Average waiting times to see a family doctor will soar in coming months, a poll of GPs claims.
A fifth of 500 GPs questioned by magazine Pulse said the average wait for non-urgent appointments at present was more than two weeks but 40 per cent predicted patients would wait a fortnight or more by April.
Leeds family doctor Richard Vautrey, deputy chairman of the British Medical Association’s GP committee, said: “These survey results demonstrate what all GPs know - GP workload is dramatically increasing but the resources to deliver a good service are decreasing. Instead of funding cuts we need real and long-term investment to take on more GPs and improve practice premises.”
Labour has pledged to guarantee patients can see a doctor within 48 hours. Shadow health secretary Andy Burnham said: “David Cameron is making it harder and harder to get a GP appointment. This is why he’s lost people’s trust on the NHS.”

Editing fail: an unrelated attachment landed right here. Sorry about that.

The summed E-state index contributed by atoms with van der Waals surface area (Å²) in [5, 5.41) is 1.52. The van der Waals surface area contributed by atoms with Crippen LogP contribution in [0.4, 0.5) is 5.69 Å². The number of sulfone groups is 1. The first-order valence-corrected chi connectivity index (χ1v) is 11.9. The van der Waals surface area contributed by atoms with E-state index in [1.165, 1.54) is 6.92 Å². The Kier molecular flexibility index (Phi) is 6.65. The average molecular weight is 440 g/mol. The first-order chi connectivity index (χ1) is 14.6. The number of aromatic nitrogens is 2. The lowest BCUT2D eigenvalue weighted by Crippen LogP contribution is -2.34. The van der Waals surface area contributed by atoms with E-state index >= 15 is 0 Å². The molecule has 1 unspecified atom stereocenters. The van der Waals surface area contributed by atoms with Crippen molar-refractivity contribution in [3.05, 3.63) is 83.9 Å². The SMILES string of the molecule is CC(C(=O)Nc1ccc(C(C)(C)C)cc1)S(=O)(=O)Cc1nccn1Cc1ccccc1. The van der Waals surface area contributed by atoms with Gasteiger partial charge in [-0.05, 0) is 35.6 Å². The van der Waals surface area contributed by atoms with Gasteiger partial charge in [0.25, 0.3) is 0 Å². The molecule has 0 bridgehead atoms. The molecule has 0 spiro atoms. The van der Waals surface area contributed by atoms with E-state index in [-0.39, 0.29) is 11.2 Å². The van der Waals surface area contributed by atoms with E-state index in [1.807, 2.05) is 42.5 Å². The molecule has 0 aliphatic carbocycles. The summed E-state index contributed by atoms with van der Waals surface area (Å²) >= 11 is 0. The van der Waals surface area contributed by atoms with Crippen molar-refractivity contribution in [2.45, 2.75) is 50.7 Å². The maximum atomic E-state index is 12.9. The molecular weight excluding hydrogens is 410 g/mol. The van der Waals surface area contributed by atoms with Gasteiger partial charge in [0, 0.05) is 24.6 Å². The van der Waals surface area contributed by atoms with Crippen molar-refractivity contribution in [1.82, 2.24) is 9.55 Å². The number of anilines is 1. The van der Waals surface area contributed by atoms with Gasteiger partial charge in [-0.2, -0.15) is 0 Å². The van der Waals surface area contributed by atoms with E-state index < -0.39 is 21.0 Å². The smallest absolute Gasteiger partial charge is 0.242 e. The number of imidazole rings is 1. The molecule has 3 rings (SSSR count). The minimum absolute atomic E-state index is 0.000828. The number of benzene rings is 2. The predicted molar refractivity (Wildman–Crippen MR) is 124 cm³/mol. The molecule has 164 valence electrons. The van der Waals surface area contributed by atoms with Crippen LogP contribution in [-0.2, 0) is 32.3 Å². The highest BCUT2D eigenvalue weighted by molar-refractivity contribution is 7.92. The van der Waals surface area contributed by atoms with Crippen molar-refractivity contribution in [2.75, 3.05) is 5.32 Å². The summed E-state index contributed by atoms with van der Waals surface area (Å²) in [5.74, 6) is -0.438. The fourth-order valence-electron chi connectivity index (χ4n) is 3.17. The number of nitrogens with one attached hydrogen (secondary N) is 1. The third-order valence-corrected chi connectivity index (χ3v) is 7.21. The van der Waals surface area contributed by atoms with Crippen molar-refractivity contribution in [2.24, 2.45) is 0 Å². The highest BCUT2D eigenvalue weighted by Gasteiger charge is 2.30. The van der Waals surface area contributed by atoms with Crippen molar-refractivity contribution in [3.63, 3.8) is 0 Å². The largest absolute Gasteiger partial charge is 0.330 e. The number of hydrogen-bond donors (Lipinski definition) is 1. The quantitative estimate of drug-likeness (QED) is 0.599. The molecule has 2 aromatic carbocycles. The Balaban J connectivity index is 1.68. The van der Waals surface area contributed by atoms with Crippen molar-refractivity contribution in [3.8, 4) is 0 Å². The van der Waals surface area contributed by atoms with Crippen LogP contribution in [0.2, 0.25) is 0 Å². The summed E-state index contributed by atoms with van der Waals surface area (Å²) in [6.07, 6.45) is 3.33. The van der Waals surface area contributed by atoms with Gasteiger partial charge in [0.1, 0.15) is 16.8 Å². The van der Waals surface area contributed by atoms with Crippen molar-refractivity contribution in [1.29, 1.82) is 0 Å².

The Department of Health said: “We want to make it easier to see a GP, which is why we’ve just introduced a new £50 million fund offering millions more people evening and weekend appointments as well as email and Skype consultations.”
In a separate initiative, NHS chiefs in Bradford will today unveil a series of measures to improve access to GPs at a workshop in the city. A review by NHS Bradford Districts Clinical Commissioning Group has confirmed frustration among patients at telephone access, GP appointment systems and “gate keeping” by some reception staff. Findings also show practices face problems due to frequent attenders and those who fail to attend.
Recommendations include reviewing telephone access in particular at lunchtimes, plans for frequent attenders and online booking. Its clinical chairman GP Andy Withers, said: “Access to GP services is not just a local issue: it’s national – and it’s so important because if patients have problems accessing GP services it can have a knock-on effect across the whole of the local NHS system.”